In December 2007, revolving debt reached a record high of $940 billion and America spiraled down the worst economic disaster since the Great Depression of the 1920s. With debt increasing and the consumer unable to make minimum payments against borrowed, debt relief became the greatest essential and thousands of companies sprouted up offering effecting debt settlement to ensure that credit profiles do not show outstanding debt.
But what is debt settlement?
Debt settlement is basically when a debtor and creditor agree that payment of a negotiated, reduced balance will be payment in full. For example, if Alex owes Shaun $300 but finds that he is unable to pay it back, and then he can offer to pay a certain lump sum amount of the borrowed principal, say $200. If Shaun agrees then the outstanding debt is removed and credit is brought back to zero. This settlement between Alex and Shaun is a debt settlement. Generally, debt settlement works best when the consumer is able to offer a lump sum payment.
Debt settlement as a debt relief technique should not be confused with debt consolidation or debt management. In the latter two, the debtor is required to make monthly payments to a middleman, the middleman takes his cut and directs the balance to the creditors. Debt settlement companies work in different ways. The process begins with placing all payments in a savings account. With the growth of the amount, the debt settlement company negotiates with the creditors and finalizes a settlement amount. The settlement company pays the settled amount and charges a specific fee for its services.
So what is debt settlement’s thunderously roaring catch in the background?
Prima facie, everyone gets paid, debt gets erased and life goes one. However, the part of the process which requires the actual stoppage of payments is a nervous bit of quicksand.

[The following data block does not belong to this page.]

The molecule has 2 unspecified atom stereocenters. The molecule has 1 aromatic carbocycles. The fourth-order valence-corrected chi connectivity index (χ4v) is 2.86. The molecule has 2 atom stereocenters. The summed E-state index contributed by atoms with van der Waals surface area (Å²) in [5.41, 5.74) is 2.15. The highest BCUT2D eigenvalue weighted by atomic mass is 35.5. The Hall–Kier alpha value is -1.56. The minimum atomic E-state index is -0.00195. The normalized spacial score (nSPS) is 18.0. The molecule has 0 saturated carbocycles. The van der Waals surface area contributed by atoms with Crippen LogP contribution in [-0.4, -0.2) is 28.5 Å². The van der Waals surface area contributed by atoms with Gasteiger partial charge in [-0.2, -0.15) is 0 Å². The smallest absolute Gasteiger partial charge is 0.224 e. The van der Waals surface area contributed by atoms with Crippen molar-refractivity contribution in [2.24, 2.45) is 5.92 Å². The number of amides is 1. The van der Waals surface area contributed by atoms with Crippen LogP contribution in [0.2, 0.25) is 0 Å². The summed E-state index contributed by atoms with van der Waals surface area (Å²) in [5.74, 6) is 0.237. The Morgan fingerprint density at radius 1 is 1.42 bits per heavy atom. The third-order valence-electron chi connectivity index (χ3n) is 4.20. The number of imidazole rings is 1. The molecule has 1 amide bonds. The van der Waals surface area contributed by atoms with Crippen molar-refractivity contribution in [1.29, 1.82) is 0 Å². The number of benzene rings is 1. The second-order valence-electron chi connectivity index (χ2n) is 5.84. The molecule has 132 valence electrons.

Firstly, in order to facilitate settlement, you have to stop making payment to your accounts. Late payments are reported and filed with credit bureaus causing your credit score to fall. The hassle of receiving collection calls. Late payments also reflect upon credit reports for up to seven years. This makes it difficult to obtain fresh credit cards, loans or even a job or an attractive insurance policy. When the debt is settled, the bad debt in your account is never completely shed of the history of late payments. Settled debts are not free of taxes either. The Internal Revenue Service does not exempt settled debts and you are required to pay income tax on it.
Aside from these pitfalls, there are vicious scams that are perpetrated under the garb of debt settlements. Many debtors have approached companies who advise them to stop payments and collect cash from their accounts. After a few months, when the collection companies come a-calling, those companies cannot be contacted. People have lost a lot of money pursuing debt settlement, it is a precarious road to take.
In Utopia, debt settlement is a perfect solution but there cannot be a perfect solution. The standard law maxim of Caveat Emptor or ‘Buyer Beware’ is very much relevant to all aspects of debt settlement.